SYDNEY • Super Rugby enters a brave new world when it embarks on its 21st season tomorrow but despite expansion into new markets in South America and Asia, it is a fair bet the trophy will be heading back to New Zealand for the 14th time in early August.
The competition's 18 teams, up from 15 last year, are now spread over four continents with 18,000km separating Tokyo, home of the new Sunwolves outfit, and Buenos Aires, where Argentina's new side, the Jaguares, are based.
South Africa's complement rises to six teams with the return of the Port Elizabeth-based Kings, while the resultant rejig of the competition, with Africa and Australasian groups and four conferences, will take some getting used to.
What fans can still expect, however, is plenty of fast-paced rugby and a torrent of tries, more so now that the try-scoring bonus point requires teams to outscore their opponents by three five-pointers.
The Southern hemisphere's dominance of international rugby was illustrated when New Zealand, Australia, South Africa and Argentina occupied the four semi-final spots at last year's World Cup. Europe still dominates in the money stakes, however, and it remains to be seen if the cash from broadcast deals negotiated around the new Super Rugby structure can help stem the drain of playing talent northwards.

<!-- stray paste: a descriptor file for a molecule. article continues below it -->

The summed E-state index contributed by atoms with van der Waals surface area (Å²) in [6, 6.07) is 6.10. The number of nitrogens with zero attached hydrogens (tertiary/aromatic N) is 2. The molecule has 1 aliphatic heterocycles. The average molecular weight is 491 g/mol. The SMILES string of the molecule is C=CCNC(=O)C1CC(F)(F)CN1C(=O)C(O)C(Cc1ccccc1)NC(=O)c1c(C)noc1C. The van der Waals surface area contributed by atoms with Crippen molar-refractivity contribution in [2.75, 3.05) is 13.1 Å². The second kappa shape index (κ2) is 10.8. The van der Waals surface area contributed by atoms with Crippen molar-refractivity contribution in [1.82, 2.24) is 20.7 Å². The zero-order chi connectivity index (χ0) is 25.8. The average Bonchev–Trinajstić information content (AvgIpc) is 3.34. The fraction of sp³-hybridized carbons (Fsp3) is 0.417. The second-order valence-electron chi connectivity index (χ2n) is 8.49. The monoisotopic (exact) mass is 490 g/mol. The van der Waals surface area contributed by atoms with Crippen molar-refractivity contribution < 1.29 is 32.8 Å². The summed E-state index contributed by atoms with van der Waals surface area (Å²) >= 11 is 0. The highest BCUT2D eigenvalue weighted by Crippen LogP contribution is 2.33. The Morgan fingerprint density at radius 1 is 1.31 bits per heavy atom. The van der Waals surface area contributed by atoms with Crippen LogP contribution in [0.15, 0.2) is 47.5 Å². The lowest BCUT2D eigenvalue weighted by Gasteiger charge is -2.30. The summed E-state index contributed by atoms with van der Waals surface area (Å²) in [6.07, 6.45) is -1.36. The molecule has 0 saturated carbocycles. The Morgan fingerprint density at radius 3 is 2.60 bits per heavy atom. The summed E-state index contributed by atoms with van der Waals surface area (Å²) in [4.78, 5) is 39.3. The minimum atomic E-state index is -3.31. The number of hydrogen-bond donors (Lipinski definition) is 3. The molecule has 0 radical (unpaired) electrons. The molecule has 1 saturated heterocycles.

Argentina will have their first chance to shine on the regional provincial stage when the Jaguares take on the Cheetahs in Bloemfontein tomorrow. The Sunwolves will make their debut on Saturday in Tokyo against South Africa's Lions.
Expansion teams have always struggled and that looks likely to be the case again this year, given the Sunwolves only appointed coach Mark Hammett in December and were unable to secure some of the key Japan national team players.
The Kings faced a player strike and were bailed out by the South African Rugby Union to ensure their return after their one previous season of Super Rugby in 2013.
Fans looking for potential title winners could do worse than take in tomorrow's Australasian double-header when the Auckland Blues host the Wellington Hurricanes before the ACT Brumbies take on the reigning champions Otago Highlanders.
The Highlanders and Hurricanes were the standout teams last season. The Hurricanes were early front-runners last season only to falter in the final steps, but should be among the contenders again.
The Highlanders triumphed last year but might find it more difficult with a target on their back from day one. The twice-champion Brumbies have retained a strong squad and, along with 2014 title-winning New South Wales Waratahs, look to be Australia's best prospects.
South Africa will have a sixth team and shortened tours of Australasia but Springboks continue to head north, weakening their franchises. The Lions have had more stability than most and appear to have the best chance of becoming the first South African champions since the Bulls in 2010.